As you'd expect, Paul is insouciant about nuclear weapons in the hands of Iran's incinerate-the-Jews/establish-a-worldwide-caliphate regime . Why wouldn't they want nukes? "Internationally, they'd be given more respect." Besides, "they are surrounded." (If only Israel would stop threatening to push the Shiites into the sea.)  What's Tehran going to do with one or two nuclear weapons, Paul asks? Why Israel has dozens. Hint: The Iranians crazy enough to use them. A nuclear war would be just the thing to usher in the 12th imam.

On the Jewish state, Paul doesn't deviate one iota from L.P. party-line. Libertarians view Israel as the engine that drives what they call U.S. imperialism in the Middle East.  Israel is said to sap our resources, drag us into their wars and make the Muslims -- who are otherwise peace-loving and well-disposed to our way of life -- hate us.

In his essay, "War Guilt in the Middle East," Rothbard excoriated Israel's "aggression against Middle East Arabs," "confiscation of Arab lands" and its "refusal to let these refugees (Palestinians) return and return the property taken from them."  He had nothing to say about the equal number of Jews driven from Arab lands by pogroms at the time of Israel's founding.

Dondero says his ex-boss loathes Israel and "sides with the Palestinians and supports their calls for the abolishment of the Jewish state, and the return of Israel, all of it, to the Arabs." While Dr. Paul hotly denies that he's anti-Israel (his campaign calls Dondero a "disgruntled" ex-aide) everything he's done or said about the Middle East seems to confirm the charge.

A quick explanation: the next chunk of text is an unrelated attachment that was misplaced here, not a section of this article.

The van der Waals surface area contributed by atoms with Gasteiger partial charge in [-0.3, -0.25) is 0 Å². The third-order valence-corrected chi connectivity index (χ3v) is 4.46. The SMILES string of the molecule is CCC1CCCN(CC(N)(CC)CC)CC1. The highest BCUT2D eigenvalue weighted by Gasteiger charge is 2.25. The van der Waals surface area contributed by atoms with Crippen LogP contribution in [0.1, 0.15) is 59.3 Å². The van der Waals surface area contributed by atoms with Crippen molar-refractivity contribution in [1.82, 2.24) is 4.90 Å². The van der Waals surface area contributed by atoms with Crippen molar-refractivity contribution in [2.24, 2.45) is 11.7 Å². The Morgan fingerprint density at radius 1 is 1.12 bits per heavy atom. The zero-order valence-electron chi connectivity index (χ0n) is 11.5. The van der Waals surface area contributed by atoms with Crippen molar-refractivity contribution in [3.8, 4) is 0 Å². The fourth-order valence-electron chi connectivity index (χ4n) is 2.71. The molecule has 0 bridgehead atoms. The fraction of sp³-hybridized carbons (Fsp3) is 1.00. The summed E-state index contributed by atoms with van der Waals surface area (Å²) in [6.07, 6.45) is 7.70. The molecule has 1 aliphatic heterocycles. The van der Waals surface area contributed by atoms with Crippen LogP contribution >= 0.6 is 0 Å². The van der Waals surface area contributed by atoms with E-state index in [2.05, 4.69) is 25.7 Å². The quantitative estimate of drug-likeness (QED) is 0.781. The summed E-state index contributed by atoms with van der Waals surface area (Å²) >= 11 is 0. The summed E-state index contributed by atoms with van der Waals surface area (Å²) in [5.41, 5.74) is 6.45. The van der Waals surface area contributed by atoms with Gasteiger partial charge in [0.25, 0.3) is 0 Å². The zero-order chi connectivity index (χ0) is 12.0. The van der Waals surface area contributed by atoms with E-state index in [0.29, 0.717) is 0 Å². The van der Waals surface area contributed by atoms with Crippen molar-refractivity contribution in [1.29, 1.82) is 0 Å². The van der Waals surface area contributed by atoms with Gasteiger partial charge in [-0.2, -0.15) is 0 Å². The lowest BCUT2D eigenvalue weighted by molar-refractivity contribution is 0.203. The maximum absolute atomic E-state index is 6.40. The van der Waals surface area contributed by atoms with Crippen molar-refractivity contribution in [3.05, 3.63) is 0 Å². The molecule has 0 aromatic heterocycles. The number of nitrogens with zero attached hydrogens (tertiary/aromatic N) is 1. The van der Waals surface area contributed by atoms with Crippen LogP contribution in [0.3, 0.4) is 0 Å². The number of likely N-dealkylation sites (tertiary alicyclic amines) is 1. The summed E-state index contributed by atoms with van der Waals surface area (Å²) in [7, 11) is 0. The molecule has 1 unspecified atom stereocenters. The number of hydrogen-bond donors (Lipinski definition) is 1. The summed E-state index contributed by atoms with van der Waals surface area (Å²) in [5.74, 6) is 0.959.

Ayn Rand, who unintentionally provided the impetus for the movement, disdained libertarians, calling them "right-wing hippies.' She was unequivocal in her support for Israel, which she explained this way in a 1974 appearance: "When you have civilized men fighting savages, you support the civilized men, no matter who they are."

Ron Paul may be delusional, but he is a consistent. Neither mass murder, terrorism, the advance of militant Islam, nor nuclear weapons in the hands of fanatical regimes will shake a libertarian's faith in his dogma: We have no foreign enemies. If certain states want to kill us, it's our fault. Nothing is worth fighting for -- unless it's abolishing the Federal Reserve System.

I'd like to follow Ron Paul around to Republican gatherings, pointing at him and shouting "stranger, danger" Stranger this you cannot get.